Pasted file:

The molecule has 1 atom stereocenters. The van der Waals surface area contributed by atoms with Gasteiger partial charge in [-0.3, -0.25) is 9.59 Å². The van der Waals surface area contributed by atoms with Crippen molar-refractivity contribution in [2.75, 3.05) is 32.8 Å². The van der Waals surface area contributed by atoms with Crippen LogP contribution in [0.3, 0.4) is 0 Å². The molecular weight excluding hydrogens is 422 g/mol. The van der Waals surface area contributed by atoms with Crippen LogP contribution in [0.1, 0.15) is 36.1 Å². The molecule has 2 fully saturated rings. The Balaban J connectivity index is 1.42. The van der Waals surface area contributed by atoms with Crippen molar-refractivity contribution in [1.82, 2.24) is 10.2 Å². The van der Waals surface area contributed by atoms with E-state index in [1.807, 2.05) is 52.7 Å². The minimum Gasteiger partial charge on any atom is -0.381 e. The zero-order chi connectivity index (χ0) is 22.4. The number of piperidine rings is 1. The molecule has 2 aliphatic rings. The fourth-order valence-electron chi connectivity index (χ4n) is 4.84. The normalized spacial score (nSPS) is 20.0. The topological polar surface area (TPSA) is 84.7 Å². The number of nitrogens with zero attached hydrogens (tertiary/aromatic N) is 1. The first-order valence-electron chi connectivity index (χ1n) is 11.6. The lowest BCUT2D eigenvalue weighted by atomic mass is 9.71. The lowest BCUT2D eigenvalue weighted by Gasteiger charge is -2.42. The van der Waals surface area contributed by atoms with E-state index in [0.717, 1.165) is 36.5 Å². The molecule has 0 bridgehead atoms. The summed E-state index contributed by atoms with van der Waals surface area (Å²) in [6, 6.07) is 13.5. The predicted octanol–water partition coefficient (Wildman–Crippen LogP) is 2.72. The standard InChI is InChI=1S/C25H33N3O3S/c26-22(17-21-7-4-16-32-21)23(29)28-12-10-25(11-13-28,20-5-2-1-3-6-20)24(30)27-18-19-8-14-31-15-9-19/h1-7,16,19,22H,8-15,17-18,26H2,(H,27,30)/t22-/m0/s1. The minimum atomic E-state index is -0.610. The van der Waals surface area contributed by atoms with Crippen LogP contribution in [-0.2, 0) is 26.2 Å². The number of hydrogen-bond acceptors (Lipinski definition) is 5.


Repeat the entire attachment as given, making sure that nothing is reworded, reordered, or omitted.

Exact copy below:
The molecule has 1 atom stereocenters. The van der Waals surface area contributed by atoms with Gasteiger partial charge in [-0.3, -0.25) is 9.59 Å². The van der Waals surface area contributed by atoms with Crippen molar-refractivity contribution in [2.75, 3.05) is 32.8 Å². The van der Waals surface area contributed by atoms with Crippen LogP contribution in [0.3, 0.4) is 0 Å². The molecular weight excluding hydrogens is 422 g/mol. The van der Waals surface area contributed by atoms with Crippen LogP contribution in [0.1, 0.15) is 36.1 Å². The molecule has 2 fully saturated rings. The Balaban J connectivity index is 1.42. The van der Waals surface area contributed by atoms with Crippen molar-refractivity contribution in [1.82, 2.24) is 10.2 Å². The van der Waals surface area contributed by atoms with E-state index in [1.807, 2.05) is 52.7 Å². The minimum Gasteiger partial charge on any atom is -0.381 e. The zero-order chi connectivity index (χ0) is 22.4. The number of piperidine rings is 1. The molecule has 2 aliphatic rings. The fourth-order valence-electron chi connectivity index (χ4n) is 4.84. The normalized spacial score (nSPS) is 20.0. The topological polar surface area (TPSA) is 84.7 Å². The number of nitrogens with zero attached hydrogens (tertiary/aromatic N) is 1. The first-order valence-electron chi connectivity index (χ1n) is 11.6. The lowest BCUT2D eigenvalue weighted by atomic mass is 9.71. The lowest BCUT2D eigenvalue weighted by Gasteiger charge is -2.42. The van der Waals surface area contributed by atoms with E-state index in [0.717, 1.165) is 36.5 Å². The molecule has 0 bridgehead atoms. The summed E-state index contributed by atoms with van der Waals surface area (Å²) in [6, 6.07) is 13.5. The predicted octanol–water partition coefficient (Wildman–Crippen LogP) is 2.72. The standard InChI is InChI=1S/C25H33N3O3S/c26-22(17-21-7-4-16-32-21)23(29)28-12-10-25(11-13-28,20-5-2-1-3-6-20)24(30)27-18-19-8-14-31-15-9-19/h1-7,16,19,22H,8-15,17-18,26H2,(H,27,30)/t22-/m0/s1. The minimum atomic E-state index is -0.610. The van der Waals surface area contributed by atoms with Crippen LogP contribution in [-0.2, 0) is 26.2 Å². The number of hydrogen-bond acceptors (Lipinski definition) is 5.